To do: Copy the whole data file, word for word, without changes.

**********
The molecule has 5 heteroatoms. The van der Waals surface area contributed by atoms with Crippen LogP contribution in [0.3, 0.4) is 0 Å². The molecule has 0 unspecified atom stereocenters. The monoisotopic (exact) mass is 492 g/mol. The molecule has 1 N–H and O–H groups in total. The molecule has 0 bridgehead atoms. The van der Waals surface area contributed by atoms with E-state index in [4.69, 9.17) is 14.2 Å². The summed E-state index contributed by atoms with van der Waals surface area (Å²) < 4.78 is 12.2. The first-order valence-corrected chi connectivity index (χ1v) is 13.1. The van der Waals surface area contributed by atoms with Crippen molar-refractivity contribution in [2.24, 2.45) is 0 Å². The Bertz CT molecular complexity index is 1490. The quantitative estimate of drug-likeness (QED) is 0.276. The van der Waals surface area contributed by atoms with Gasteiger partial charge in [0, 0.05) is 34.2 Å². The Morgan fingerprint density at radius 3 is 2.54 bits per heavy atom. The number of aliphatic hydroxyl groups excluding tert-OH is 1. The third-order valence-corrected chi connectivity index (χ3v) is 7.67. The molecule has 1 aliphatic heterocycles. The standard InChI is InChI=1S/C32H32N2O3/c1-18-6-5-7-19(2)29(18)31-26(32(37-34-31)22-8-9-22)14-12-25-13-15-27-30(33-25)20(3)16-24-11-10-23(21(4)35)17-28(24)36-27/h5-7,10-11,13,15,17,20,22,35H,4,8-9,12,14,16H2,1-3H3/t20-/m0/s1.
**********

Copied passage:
The molecule has 5 heteroatoms. The van der Waals surface area contributed by atoms with Crippen LogP contribution in [0.3, 0.4) is 0 Å². The molecule has 0 unspecified atom stereocenters. The monoisotopic (exact) mass is 492 g/mol. The molecule has 1 N–H and O–H groups in total. The molecule has 0 bridgehead atoms. The van der Waals surface area contributed by atoms with E-state index in [4.69, 9.17) is 14.2 Å². The summed E-state index contributed by atoms with van der Waals surface area (Å²) < 4.78 is 12.2. The first-order valence-corrected chi connectivity index (χ1v) is 13.1. The van der Waals surface area contributed by atoms with Crippen molar-refractivity contribution in [2.24, 2.45) is 0 Å². The Bertz CT molecular complexity index is 1490. The quantitative estimate of drug-likeness (QED) is 0.276. The van der Waals surface area contributed by atoms with Gasteiger partial charge in [0, 0.05) is 34.2 Å². The Morgan fingerprint density at radius 3 is 2.54 bits per heavy atom. The number of aliphatic hydroxyl groups excluding tert-OH is 1. The third-order valence-corrected chi connectivity index (χ3v) is 7.67. The molecule has 1 aliphatic heterocycles. The standard InChI is InChI=1S/C32H32N2O3/c1-18-6-5-7-19(2)29(18)31-26(32(37-34-31)22-8-9-22)14-12-25-13-15-27-30(33-25)20(3)16-24-11-10-23(21(4)35)17-28(24)36-27/h5-7,10-11,13,15,17,20,22,35H,4,8-9,12,14,16H2,1-3H3/t20-/m0/s1.